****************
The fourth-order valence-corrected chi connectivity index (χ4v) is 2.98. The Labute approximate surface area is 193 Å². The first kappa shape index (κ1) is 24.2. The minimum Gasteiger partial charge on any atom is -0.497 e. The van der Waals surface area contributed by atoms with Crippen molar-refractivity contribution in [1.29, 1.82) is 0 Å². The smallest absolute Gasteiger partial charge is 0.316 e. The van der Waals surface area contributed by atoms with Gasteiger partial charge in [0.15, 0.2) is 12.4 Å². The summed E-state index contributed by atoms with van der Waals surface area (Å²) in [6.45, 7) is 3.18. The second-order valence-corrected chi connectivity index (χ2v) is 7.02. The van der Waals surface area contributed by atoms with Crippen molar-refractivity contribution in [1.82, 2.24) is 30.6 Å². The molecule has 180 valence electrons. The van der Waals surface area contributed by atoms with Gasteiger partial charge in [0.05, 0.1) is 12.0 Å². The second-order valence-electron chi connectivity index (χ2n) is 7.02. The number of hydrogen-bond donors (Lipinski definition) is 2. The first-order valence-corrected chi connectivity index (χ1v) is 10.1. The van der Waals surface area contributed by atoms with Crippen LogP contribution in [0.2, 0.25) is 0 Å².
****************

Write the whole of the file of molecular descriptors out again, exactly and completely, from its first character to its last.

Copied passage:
The fourth-order valence-corrected chi connectivity index (χ4v) is 2.98. The Labute approximate surface area is 193 Å². The first kappa shape index (κ1) is 24.2. The minimum Gasteiger partial charge on any atom is -0.497 e. The van der Waals surface area contributed by atoms with Crippen molar-refractivity contribution in [1.29, 1.82) is 0 Å². The smallest absolute Gasteiger partial charge is 0.316 e. The van der Waals surface area contributed by atoms with Gasteiger partial charge in [0.15, 0.2) is 12.4 Å². The summed E-state index contributed by atoms with van der Waals surface area (Å²) in [6.45, 7) is 3.18. The second-order valence-corrected chi connectivity index (χ2v) is 7.02. The van der Waals surface area contributed by atoms with Crippen molar-refractivity contribution in [1.82, 2.24) is 30.6 Å². The molecule has 180 valence electrons. The van der Waals surface area contributed by atoms with Gasteiger partial charge in [0.05, 0.1) is 12.0 Å². The second-order valence-electron chi connectivity index (χ2n) is 7.02. The number of hydrogen-bond donors (Lipinski definition) is 2. The first-order valence-corrected chi connectivity index (χ1v) is 10.1. The van der Waals surface area contributed by atoms with Crippen LogP contribution in [0.2, 0.25) is 0 Å².